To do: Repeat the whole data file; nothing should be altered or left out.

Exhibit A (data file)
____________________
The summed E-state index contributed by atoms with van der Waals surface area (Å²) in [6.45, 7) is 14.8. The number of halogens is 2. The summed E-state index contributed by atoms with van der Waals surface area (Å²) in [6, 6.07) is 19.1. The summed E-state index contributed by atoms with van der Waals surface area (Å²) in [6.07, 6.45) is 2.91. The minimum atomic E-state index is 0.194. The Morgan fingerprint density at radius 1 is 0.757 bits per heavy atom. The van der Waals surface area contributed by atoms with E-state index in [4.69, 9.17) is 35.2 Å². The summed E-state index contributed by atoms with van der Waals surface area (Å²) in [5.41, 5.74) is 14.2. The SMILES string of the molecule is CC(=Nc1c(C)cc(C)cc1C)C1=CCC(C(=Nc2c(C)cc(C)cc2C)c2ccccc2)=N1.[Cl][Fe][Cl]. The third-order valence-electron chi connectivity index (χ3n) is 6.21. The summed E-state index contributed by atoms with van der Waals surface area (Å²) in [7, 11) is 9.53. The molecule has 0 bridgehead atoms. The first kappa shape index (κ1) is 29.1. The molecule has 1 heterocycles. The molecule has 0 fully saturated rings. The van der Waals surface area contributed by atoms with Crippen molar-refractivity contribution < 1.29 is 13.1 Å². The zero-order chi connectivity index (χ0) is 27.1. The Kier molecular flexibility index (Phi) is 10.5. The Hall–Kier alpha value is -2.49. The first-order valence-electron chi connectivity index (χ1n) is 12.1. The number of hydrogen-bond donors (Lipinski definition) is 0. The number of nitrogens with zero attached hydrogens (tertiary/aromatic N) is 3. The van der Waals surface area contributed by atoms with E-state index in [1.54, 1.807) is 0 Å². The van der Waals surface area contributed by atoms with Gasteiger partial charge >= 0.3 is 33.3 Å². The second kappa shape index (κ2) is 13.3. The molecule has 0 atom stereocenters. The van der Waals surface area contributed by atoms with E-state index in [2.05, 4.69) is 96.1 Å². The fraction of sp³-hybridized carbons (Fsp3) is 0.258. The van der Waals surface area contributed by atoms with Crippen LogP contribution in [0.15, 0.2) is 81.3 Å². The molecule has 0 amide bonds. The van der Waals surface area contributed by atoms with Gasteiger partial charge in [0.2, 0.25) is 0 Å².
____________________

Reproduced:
The summed E-state index contributed by atoms with van der Waals surface area (Å²) in [6.45, 7) is 14.8. The number of halogens is 2. The summed E-state index contributed by atoms with van der Waals surface area (Å²) in [6, 6.07) is 19.1. The summed E-state index contributed by atoms with van der Waals surface area (Å²) in [6.07, 6.45) is 2.91. The minimum atomic E-state index is 0.194. The Morgan fingerprint density at radius 1 is 0.757 bits per heavy atom. The van der Waals surface area contributed by atoms with E-state index in [4.69, 9.17) is 35.2 Å². The summed E-state index contributed by atoms with van der Waals surface area (Å²) in [5.41, 5.74) is 14.2. The SMILES string of the molecule is CC(=Nc1c(C)cc(C)cc1C)C1=CCC(C(=Nc2c(C)cc(C)cc2C)c2ccccc2)=N1.[Cl][Fe][Cl]. The third-order valence-electron chi connectivity index (χ3n) is 6.21. The summed E-state index contributed by atoms with van der Waals surface area (Å²) in [7, 11) is 9.53. The molecule has 0 bridgehead atoms. The first kappa shape index (κ1) is 29.1. The molecule has 1 heterocycles. The molecule has 0 fully saturated rings. The van der Waals surface area contributed by atoms with Crippen molar-refractivity contribution < 1.29 is 13.1 Å². The zero-order chi connectivity index (χ0) is 27.1. The Kier molecular flexibility index (Phi) is 10.5. The Hall–Kier alpha value is -2.49. The first-order valence-electron chi connectivity index (χ1n) is 12.1. The number of hydrogen-bond donors (Lipinski definition) is 0. The number of nitrogens with zero attached hydrogens (tertiary/aromatic N) is 3. The van der Waals surface area contributed by atoms with E-state index in [1.54, 1.807) is 0 Å². The van der Waals surface area contributed by atoms with Gasteiger partial charge >= 0.3 is 33.3 Å². The second kappa shape index (κ2) is 13.3. The molecule has 0 atom stereocenters. The van der Waals surface area contributed by atoms with E-state index in [2.05, 4.69) is 96.1 Å². The fraction of sp³-hybridized carbons (Fsp3) is 0.258. The van der Waals surface area contributed by atoms with Crippen LogP contribution in [0.15, 0.2) is 81.3 Å². The molecule has 0 amide bonds. The van der Waals surface area contributed by atoms with Gasteiger partial charge in [0.2, 0.25) is 0 Å².